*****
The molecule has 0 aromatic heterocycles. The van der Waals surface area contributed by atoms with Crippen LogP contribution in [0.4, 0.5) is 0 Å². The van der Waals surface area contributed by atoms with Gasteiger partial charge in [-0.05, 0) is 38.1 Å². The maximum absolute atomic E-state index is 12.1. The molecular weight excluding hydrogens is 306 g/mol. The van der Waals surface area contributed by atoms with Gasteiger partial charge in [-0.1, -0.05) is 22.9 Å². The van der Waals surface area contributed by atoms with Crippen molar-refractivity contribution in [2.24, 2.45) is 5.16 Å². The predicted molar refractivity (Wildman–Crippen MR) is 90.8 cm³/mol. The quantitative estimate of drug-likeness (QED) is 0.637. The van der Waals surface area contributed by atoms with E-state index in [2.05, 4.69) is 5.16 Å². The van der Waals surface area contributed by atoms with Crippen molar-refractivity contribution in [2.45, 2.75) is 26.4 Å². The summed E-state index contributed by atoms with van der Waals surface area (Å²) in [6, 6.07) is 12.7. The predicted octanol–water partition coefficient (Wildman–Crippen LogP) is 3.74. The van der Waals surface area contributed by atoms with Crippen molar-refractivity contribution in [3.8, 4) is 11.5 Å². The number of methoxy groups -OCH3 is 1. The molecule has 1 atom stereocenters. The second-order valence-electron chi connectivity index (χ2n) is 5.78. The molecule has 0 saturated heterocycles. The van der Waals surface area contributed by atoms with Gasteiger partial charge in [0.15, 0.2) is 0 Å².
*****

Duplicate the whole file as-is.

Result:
The molecule has 0 aromatic heterocycles. The van der Waals surface area contributed by atoms with Crippen LogP contribution in [0.4, 0.5) is 0 Å². The van der Waals surface area contributed by atoms with Gasteiger partial charge in [-0.05, 0) is 38.1 Å². The maximum absolute atomic E-state index is 12.1. The molecular weight excluding hydrogens is 306 g/mol. The van der Waals surface area contributed by atoms with Gasteiger partial charge in [-0.1, -0.05) is 22.9 Å². The van der Waals surface area contributed by atoms with Crippen molar-refractivity contribution in [2.24, 2.45) is 5.16 Å². The predicted molar refractivity (Wildman–Crippen MR) is 90.8 cm³/mol. The quantitative estimate of drug-likeness (QED) is 0.637. The van der Waals surface area contributed by atoms with E-state index in [2.05, 4.69) is 5.16 Å². The van der Waals surface area contributed by atoms with Crippen molar-refractivity contribution in [2.45, 2.75) is 26.4 Å². The summed E-state index contributed by atoms with van der Waals surface area (Å²) in [6, 6.07) is 12.7. The predicted octanol–water partition coefficient (Wildman–Crippen LogP) is 3.74. The van der Waals surface area contributed by atoms with Crippen molar-refractivity contribution in [3.8, 4) is 11.5 Å². The number of methoxy groups -OCH3 is 1. The molecule has 1 atom stereocenters. The second-order valence-electron chi connectivity index (χ2n) is 5.78. The molecule has 0 saturated heterocycles. The van der Waals surface area contributed by atoms with Gasteiger partial charge in [0.15, 0.2) is 0 Å².